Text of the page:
McDonough School of Business
Diane von Furstenberg InCharge Case Competition
News Story

McDonough Students Organize and Participate in Diane von Furstenberg InCharge Case Competition Focused on Female Empowerment

Belgian fashion designer Diane von Furstenberg (DVF), and her movement, InCharge, teamed up with Georgetown McDonough’s Graduate Retail and Luxury Association (GRLA) for their first-ever luxury retail case competition. The InCharge initiative was founded with a mission to connect, empower, inspire, and advocate for women around the world. 

The case competition was open to graduate students across the university. Planning spanned over the course of multiple weeks and culminated with a final virtual presentation to the DVF leadership team, where students demonstrated their ideas for how to best help the brand attract new customers into its brick-and-mortar stores and increase customer loyalty. 

“When the GRLA board began conversations with Gabby Hirata, president of DVF, we knew we wanted to bring students a unique experience with access to retail luxury leaders beyond the traditional speaker series,” said Kendall Deighan (MBA’23), one of the co-organizers of the event. “Sophia Estermann (MBA’23) and I worked diligently with the DVF team to design the competition to promote cross-program collaboration for undergraduate and graduate students alike. It was amazing to see the ideas come to life in the final presentation – the experience planning the competition from beginning to end was a true capstone for our time in the MBA before we graduate in May.”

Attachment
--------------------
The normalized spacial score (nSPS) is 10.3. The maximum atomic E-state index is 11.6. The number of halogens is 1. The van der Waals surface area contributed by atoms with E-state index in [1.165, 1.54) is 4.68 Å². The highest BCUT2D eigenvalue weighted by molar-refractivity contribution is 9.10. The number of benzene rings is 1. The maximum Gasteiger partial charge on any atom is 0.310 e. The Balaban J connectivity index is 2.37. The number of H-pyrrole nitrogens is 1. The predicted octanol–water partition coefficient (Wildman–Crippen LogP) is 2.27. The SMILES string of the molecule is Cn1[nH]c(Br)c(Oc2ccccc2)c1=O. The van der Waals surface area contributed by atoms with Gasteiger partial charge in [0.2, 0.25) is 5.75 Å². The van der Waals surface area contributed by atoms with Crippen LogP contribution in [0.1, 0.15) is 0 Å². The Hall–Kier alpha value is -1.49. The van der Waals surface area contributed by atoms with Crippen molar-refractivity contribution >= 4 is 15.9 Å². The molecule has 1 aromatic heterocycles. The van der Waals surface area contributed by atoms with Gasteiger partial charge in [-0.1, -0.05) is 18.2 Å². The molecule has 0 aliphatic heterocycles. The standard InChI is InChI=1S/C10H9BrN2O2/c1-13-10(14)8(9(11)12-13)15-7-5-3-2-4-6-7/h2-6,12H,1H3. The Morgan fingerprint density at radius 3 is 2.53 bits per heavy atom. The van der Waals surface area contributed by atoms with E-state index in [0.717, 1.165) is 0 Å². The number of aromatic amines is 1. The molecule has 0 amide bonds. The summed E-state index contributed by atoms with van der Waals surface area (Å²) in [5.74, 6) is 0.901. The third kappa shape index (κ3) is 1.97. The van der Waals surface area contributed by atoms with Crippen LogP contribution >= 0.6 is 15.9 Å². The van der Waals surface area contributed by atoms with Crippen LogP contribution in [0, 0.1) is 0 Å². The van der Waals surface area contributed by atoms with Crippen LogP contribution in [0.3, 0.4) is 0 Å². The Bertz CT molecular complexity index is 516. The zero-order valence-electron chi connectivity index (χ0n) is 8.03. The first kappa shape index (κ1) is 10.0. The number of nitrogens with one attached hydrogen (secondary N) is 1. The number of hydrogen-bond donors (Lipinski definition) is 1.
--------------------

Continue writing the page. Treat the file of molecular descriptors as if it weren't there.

After the application process, 20 selected students participated in a kick-off call with the DVF team, where they received their assignments and case announcements. Students then had two weeks of case work and check-ins with the DVF team before the final virtual presentation. 

The winning team included Isabella Macia (MiM‘23), Kilandra Bass (MBA‘24), Mackenzie Meadows (MiM‘23), Maria Laura Saenz (SFS‘25), and Lola Mourot (C‘25). Their presentation introduced the idea of creating a “power pattern” – a visual creation incorporating color theory and shape symbolism of various empowering attributes that would be imprinted onto a handkerchief as a symbol of female empowerment. 

The team proposed a Dione von Furstenberg power pattern event, where female CEOs and affiliate influencers across New York City could come together to create these power pattern handkerchiefs and increase exposure to the Diane von Furstenberg brand. 

Co-organizer Estermann said the experience, from start to finish, was of great value to help students succeed in the classroom as well as in their future careers and various professional settings.

“First, you learn how to deal with teams, with different people, different priorities, and different workstyles,” said Estermann. “Second, we all have a lot on our plates, and one of the biggest things we learned through this case competition, but also in general with the MBA program, is how to prioritize what areas we will give our 100% to, when we need to delegate, and when we need to ask for help.”

Class of 2023
M.S. in Management